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Signora da Vinci by Robin Maxwell

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amyb
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Signora da Vinci by Robin Maxwell

Post by amyb » Tue January 27th, 2009, 12:20 am

Not much is known about the woman who gave birth to one of the most brilliant men in our history, Leonardo da Vinci. Her name and the events around her famous son's birth is pretty much it. Until now. Robin Maxwell takes us back to 15th century Italy and paints us a beautiful picture of Leonardo's childhood and of his fascinating mother, Caterina.

Young Caterina is raised surrounded by her father's love and the beautiful countryside of Vinci, Italy. At the age of eight Caterina's father, Ernesto, teaches her the ways of apothecary and alchemy - not a safe hobby and punishable by death. A free-spirited girl, she often roams the land without a guardian. One afternoon she meets Piero, the son of a neighboring noble family. They quickly fall in love during their clandestine meetings and Caterina becomes pregnant. Piero's family forbids them to marry and unfortunately for Caterina, Piero shows no backbone and is sent away to Florence and quickly married off. When Caterina gives birth to her son she falls in love instantly and their unbreakable bond is formed. In one of the most heart-wrenching scenes I have ever read, Piero's family swoops in and whisks little Leonardo right out of Caterina's arms. This is a usual fate of fatherless children during this time - the need to preserve the family bloodline is of the utmost importance. I was broken-hearted and grieved along with Caterina.

So powerful is Caterina's maternal love in this novel...it just exudes from the page and makes you feel all warm and tingly inside. Everything she does is for her child, even going so far as securing a spot for him for as an apprentice with the famous Florentine artisian, Maestro Verrocchio, far away in Florence. Being the inventive girl that she is, Caterina finds a way to be near her son - come hell or high water. Leonardo is remarkably talented and it showed from an early age. His hunger for knowledge is completely addicting and I can't wait to read more about him.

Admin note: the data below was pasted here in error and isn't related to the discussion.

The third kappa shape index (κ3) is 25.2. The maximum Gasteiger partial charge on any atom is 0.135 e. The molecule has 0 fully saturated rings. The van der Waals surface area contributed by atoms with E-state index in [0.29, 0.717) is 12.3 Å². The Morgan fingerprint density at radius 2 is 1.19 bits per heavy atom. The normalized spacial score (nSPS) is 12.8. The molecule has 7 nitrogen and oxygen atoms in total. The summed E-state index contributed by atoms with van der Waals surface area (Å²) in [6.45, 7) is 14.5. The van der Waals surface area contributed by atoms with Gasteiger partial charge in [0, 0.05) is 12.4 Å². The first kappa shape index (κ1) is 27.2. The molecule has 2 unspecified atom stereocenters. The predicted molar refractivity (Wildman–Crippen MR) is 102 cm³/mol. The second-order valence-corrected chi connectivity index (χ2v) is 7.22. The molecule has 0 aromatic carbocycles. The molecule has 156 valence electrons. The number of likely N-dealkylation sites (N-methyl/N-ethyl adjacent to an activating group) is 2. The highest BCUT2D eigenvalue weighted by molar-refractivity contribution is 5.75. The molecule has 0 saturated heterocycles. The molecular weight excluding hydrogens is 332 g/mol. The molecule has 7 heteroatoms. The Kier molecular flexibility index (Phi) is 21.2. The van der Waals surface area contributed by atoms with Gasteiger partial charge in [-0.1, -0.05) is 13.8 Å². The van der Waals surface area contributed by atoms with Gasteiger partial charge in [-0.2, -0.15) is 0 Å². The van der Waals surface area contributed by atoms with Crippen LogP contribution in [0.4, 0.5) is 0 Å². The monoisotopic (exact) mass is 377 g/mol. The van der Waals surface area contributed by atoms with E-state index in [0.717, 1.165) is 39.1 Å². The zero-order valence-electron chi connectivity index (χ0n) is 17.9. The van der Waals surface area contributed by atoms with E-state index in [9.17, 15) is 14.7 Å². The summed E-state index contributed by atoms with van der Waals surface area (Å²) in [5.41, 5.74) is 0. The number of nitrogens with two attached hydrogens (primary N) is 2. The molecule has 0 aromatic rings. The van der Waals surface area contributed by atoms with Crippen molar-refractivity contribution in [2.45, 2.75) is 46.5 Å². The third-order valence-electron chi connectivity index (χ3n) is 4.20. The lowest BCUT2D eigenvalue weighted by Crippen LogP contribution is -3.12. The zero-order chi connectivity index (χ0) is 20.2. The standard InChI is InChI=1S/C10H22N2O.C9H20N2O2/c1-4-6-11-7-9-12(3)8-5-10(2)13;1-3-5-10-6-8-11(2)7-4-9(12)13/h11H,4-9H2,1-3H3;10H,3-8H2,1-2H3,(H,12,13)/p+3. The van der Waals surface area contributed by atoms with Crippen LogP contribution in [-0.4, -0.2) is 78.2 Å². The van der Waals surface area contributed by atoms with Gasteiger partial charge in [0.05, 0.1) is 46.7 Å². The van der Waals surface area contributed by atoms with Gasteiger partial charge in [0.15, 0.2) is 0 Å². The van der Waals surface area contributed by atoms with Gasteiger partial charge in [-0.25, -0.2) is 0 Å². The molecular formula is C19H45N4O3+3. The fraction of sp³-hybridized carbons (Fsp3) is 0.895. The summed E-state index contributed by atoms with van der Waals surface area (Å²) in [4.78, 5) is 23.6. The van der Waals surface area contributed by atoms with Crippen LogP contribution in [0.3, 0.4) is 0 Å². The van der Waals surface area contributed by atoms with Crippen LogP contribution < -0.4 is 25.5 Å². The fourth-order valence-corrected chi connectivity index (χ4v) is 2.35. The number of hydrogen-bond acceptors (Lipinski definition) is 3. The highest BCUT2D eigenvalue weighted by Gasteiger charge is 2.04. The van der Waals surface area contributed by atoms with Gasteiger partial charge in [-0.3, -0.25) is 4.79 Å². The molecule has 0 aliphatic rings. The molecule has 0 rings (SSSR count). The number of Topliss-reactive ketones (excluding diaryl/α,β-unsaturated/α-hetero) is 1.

My favorite aspect of the novel is when we meet Lorenzo de Medici and enter his world of philosophers, thinkers, scientists and artists. He is one hotty intellectual and totally stole the show (IMO). The great minds of the time are also brought to life; Sandro Bottiicelli, Marsilio Ficino, Christoforo Landino and Leon Battista Albertia are just to name a few.

I have one word for this novel...DIVINE and I recommend Signora da Vinci to EVERYONE! You will meet some of the most fascinating and enthralling characters and will not want to put this one down! It's the kind of novel that you carry everywhere and read whenever you can squeeze in a few minutes - in the kitchen while cooking, in the bathroom, waiting in the grocery store line...anywhere.

Once I've finished a novel I'm pretty stoked and eager to move on to the next adventure awaiting me. However, with Signora Da Vinci I just kind of sat back and ran through the novel again in my mind, this time slowly savoring it. Robin Maxwell has most definitely sealed herself a spot among my stalk-worthy list of authors!